“Whānau Ora is about empowering whānau to take control of their future. What we want for our whānau is to be self-determining, to be living healthy lifestyles, to be participating fully in society and to be economically secure.”
The Government will invest an additional $30 million in Whānau Ora over the next four years, including $11.25 million in the coming year, Whānau Ora Minister Tariana Turia says. Budget 2011 invested an additional $30 million on top of the $134 million invested in 2010.
“The funding will maintain the momentum created by the Whānau Ora approach, with opportunities to extend coverage across the country,” Mrs Turia says.
“Currently, 25 provider collectives involving 158 health and social service providers are beginning to deliver Whānau Ora and are working collaboratively to deliver this innovative approach to engage whānau.”
Budget 2011 will ensure Whānau Ora is supported in at least eight new provider collectives in a range of new locations including Kaipara, Hauraki, South Waikato, Taupō/Tūrangi, Palmerston North, Wairarapa, Levin/Kapiti Coast and Murihiku.
“I believe whānau have the capability and collective capacity to overcome the challenges they face and will take responsibility if empowered to do so.
“This further investment in Whānau Ora will ensure nationwide coverage during the next two years and represents a significant investment in the future of whānau from a Government that is prepared to be bold and innovative.”
What is Whānau Ora?
Whānau Ora is about a transformation of our whānau, with whānau setting their own direction. It is driven by a focus on outcomes: that whānau will be self-managing; living healthy lifestyles; participating fully in society; confidently participating in Te Ao Māori; economically secure and successfully involved in wealth creation; and cohesive, resilient and nurturing. Whānau Ora empowers whānau as a whole rather than focusing separately on individual family members and their problems. Whānau Ora providers will work together with families rather than separately with individuals. Whānau Ora is an inclusive approach to providing services and opportunities to all families in need.
How will Whānau Ora work for families?
Whānau Ora will work in a range of ways, influenced by the approach the whānau chooses to take. Some families will want to come up with their own ways of improving their lives and may want to work on this with a hapū, iwi or a non-government organisation (NGO). Other whānau will want to seek help from Whānau Ora providers who will offer them wrap-around services tailored to their needs. Families will have a champion – known as a navigator – to work with them to identify their needs, develop a plan of action to address them and broker their access to a range of health and social services.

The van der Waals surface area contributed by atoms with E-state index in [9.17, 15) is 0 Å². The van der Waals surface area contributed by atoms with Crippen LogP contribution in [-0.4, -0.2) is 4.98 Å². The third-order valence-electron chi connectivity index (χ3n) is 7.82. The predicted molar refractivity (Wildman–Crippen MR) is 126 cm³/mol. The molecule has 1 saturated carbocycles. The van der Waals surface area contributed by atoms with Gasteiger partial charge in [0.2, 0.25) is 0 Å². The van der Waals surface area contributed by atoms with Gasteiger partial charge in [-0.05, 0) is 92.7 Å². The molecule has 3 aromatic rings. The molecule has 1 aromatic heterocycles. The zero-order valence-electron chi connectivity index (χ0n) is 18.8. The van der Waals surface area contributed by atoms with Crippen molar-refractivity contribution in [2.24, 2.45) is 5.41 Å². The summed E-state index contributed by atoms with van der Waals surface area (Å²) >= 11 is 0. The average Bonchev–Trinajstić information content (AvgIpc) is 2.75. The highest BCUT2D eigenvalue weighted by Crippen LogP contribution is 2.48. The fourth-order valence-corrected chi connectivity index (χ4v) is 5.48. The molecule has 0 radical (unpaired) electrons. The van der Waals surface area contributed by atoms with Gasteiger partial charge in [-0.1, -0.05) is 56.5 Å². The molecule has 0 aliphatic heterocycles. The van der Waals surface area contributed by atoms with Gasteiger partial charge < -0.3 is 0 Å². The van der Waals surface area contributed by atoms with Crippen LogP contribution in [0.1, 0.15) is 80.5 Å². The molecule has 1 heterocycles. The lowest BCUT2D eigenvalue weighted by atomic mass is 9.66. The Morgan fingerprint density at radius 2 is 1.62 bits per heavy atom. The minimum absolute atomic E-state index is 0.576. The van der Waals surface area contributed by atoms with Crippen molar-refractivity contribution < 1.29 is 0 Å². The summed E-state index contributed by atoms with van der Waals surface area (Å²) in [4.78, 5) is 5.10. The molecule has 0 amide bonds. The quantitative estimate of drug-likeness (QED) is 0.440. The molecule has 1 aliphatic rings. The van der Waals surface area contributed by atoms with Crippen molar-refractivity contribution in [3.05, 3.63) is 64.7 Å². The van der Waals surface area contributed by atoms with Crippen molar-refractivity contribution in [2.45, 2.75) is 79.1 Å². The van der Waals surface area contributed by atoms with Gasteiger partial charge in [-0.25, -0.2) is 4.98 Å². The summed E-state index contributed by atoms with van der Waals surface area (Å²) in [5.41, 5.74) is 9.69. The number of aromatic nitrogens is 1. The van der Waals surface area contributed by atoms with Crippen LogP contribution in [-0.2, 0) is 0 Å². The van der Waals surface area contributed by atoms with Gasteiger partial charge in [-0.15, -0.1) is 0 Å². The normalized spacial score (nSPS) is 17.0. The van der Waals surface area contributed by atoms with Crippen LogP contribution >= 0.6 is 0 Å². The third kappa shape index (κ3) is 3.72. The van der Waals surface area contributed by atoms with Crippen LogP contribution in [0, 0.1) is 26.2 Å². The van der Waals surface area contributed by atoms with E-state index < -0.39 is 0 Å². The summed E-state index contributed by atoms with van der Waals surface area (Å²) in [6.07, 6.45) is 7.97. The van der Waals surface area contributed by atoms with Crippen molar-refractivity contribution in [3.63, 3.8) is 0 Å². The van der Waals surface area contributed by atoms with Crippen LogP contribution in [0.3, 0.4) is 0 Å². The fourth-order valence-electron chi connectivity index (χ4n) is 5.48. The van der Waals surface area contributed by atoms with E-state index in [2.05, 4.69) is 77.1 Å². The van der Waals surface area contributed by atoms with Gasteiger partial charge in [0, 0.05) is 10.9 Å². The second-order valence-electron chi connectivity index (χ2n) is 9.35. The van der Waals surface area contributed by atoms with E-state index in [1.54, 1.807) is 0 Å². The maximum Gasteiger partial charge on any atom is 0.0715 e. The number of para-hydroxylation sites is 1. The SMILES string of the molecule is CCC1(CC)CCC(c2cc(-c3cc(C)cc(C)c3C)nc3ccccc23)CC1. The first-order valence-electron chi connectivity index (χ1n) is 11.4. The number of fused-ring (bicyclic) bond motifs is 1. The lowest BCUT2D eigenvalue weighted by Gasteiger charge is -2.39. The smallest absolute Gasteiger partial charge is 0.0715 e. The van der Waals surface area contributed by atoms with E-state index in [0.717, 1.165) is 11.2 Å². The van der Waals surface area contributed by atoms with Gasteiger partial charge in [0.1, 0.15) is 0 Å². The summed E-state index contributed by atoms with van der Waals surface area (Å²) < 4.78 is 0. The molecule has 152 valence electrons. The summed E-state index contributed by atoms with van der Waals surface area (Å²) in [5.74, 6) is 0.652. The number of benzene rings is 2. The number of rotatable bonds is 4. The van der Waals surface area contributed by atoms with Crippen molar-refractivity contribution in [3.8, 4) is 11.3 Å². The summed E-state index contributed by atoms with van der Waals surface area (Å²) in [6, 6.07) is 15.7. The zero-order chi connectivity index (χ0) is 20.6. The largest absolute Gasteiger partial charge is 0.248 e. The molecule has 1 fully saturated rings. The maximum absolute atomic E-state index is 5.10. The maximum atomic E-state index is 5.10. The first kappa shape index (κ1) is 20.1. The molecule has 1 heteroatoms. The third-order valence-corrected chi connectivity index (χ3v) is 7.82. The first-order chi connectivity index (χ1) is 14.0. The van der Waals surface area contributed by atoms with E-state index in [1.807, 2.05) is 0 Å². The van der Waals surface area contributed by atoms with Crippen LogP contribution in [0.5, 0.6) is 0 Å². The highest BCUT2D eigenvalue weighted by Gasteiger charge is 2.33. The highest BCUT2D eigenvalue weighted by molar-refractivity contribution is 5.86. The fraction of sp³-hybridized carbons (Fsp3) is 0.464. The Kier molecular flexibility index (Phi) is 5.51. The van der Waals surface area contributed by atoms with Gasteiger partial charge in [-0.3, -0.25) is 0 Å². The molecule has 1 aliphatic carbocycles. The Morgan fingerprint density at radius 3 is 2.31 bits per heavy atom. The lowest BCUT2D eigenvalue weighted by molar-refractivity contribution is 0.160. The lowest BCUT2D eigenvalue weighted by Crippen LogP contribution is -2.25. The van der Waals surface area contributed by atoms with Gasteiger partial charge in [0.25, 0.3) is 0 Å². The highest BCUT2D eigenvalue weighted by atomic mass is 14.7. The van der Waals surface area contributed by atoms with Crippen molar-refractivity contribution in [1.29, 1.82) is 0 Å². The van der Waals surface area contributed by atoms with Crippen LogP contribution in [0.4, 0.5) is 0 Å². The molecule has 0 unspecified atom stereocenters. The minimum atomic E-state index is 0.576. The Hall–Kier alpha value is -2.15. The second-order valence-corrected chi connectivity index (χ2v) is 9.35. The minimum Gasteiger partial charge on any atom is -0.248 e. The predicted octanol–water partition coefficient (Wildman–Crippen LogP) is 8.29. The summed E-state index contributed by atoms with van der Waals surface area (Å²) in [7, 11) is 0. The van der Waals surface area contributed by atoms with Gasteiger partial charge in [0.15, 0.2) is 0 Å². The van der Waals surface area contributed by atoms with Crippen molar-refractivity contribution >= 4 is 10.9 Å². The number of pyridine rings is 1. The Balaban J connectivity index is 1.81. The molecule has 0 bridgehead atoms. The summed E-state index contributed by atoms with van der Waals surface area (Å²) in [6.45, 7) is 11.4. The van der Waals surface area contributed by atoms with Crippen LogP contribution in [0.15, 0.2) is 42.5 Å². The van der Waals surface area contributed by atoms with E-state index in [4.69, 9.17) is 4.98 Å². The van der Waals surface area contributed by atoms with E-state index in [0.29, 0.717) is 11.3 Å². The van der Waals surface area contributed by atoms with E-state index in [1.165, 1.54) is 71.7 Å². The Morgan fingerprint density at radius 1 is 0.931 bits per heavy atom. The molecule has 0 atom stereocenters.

How is Whānau Ora working for families?
Whānau Ora is currently being pursued through collaborative, strengthened and integrated service delivery across 25 provider collectives involving around 158 health and social service providers. These provider collectives continue to offer existing services to individuals, families and communities while they work on the changes they are making to their service delivery to engage whānau. Several hundred whānau – involving several thousand individuals – are already engaging in planning at the whānau level and are connecting to existing service delivery and increasingly to the Whānau Ora service providers.
How is Whānau Ora working for providers?
The focus at this point is on building effective service delivery mechanisms that engage and enable whānau to take their own positive steps. The Whānau Ora Governance Group is currently considering the first Programmes of Action from the provider collectives which outline the changes they intend to make to their service delivery model and the key steps they will take to implement these. These Programmes of Action are the result of considerable work undertaken by these providers and have been developed across collectives of providers that offer exciting potential in having come together.
Why will Whānau Ora be more successful than existing programmes?
Successive governments have tried to get agencies to work together and some of these initiatives have worked well. Whānau Ora takes this a step further by putting families at the centre because they are the best people to make decisions for themselves. This is likely to be more successful because families will have real ownership of their solutions.